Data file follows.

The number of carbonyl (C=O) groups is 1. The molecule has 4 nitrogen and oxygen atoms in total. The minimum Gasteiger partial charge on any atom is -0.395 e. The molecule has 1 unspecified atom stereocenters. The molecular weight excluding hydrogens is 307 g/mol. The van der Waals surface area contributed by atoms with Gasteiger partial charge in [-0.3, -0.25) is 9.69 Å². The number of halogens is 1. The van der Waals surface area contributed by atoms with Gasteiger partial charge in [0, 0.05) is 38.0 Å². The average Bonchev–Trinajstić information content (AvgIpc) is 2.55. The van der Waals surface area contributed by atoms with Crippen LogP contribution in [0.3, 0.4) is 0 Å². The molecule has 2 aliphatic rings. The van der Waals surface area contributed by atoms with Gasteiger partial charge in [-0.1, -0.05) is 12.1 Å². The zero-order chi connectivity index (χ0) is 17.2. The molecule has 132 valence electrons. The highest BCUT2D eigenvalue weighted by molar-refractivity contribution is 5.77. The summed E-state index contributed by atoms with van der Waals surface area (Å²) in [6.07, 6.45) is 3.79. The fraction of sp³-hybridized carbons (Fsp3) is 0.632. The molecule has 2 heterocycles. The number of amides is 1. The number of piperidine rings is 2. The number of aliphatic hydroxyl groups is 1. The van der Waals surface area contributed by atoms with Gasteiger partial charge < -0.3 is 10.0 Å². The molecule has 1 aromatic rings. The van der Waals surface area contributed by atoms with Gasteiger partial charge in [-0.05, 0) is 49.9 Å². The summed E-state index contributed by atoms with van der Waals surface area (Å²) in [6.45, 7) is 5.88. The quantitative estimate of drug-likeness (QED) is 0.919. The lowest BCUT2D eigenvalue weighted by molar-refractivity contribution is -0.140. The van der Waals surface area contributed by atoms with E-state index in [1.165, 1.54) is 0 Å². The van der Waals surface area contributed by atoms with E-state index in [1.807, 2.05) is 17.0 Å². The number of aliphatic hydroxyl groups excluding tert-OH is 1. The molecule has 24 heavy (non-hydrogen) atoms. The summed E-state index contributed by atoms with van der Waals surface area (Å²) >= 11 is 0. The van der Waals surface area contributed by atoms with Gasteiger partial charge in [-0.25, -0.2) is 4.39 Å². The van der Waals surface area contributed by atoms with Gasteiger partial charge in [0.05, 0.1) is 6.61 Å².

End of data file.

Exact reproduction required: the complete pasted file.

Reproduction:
The number of carbonyl (C=O) groups is 1. The molecule has 4 nitrogen and oxygen atoms in total. The minimum Gasteiger partial charge on any atom is -0.395 e. The molecule has 1 unspecified atom stereocenters. The molecular weight excluding hydrogens is 307 g/mol. The van der Waals surface area contributed by atoms with Gasteiger partial charge in [-0.3, -0.25) is 9.69 Å². The number of halogens is 1. The van der Waals surface area contributed by atoms with Gasteiger partial charge in [0, 0.05) is 38.0 Å². The average Bonchev–Trinajstić information content (AvgIpc) is 2.55. The van der Waals surface area contributed by atoms with Crippen LogP contribution in [0.3, 0.4) is 0 Å². The molecule has 2 aliphatic rings. The van der Waals surface area contributed by atoms with Gasteiger partial charge in [-0.1, -0.05) is 12.1 Å². The zero-order chi connectivity index (χ0) is 17.2. The molecule has 132 valence electrons. The highest BCUT2D eigenvalue weighted by molar-refractivity contribution is 5.77. The summed E-state index contributed by atoms with van der Waals surface area (Å²) in [6.07, 6.45) is 3.79. The fraction of sp³-hybridized carbons (Fsp3) is 0.632. The molecule has 2 heterocycles. The number of amides is 1. The number of piperidine rings is 2. The number of aliphatic hydroxyl groups is 1. The van der Waals surface area contributed by atoms with Gasteiger partial charge < -0.3 is 10.0 Å². The molecule has 1 aromatic rings. The van der Waals surface area contributed by atoms with Gasteiger partial charge in [-0.05, 0) is 49.9 Å². The summed E-state index contributed by atoms with van der Waals surface area (Å²) in [6.45, 7) is 5.88. The quantitative estimate of drug-likeness (QED) is 0.919. The lowest BCUT2D eigenvalue weighted by molar-refractivity contribution is -0.140. The van der Waals surface area contributed by atoms with E-state index in [1.165, 1.54) is 0 Å². The van der Waals surface area contributed by atoms with E-state index in [1.807, 2.05) is 17.0 Å². The number of aliphatic hydroxyl groups excluding tert-OH is 1. The molecule has 24 heavy (non-hydrogen) atoms. The summed E-state index contributed by atoms with van der Waals surface area (Å²) >= 11 is 0. The van der Waals surface area contributed by atoms with Gasteiger partial charge in [-0.25, -0.2) is 4.39 Å². The van der Waals surface area contributed by atoms with Gasteiger partial charge in [0.05, 0.1) is 6.61 Å².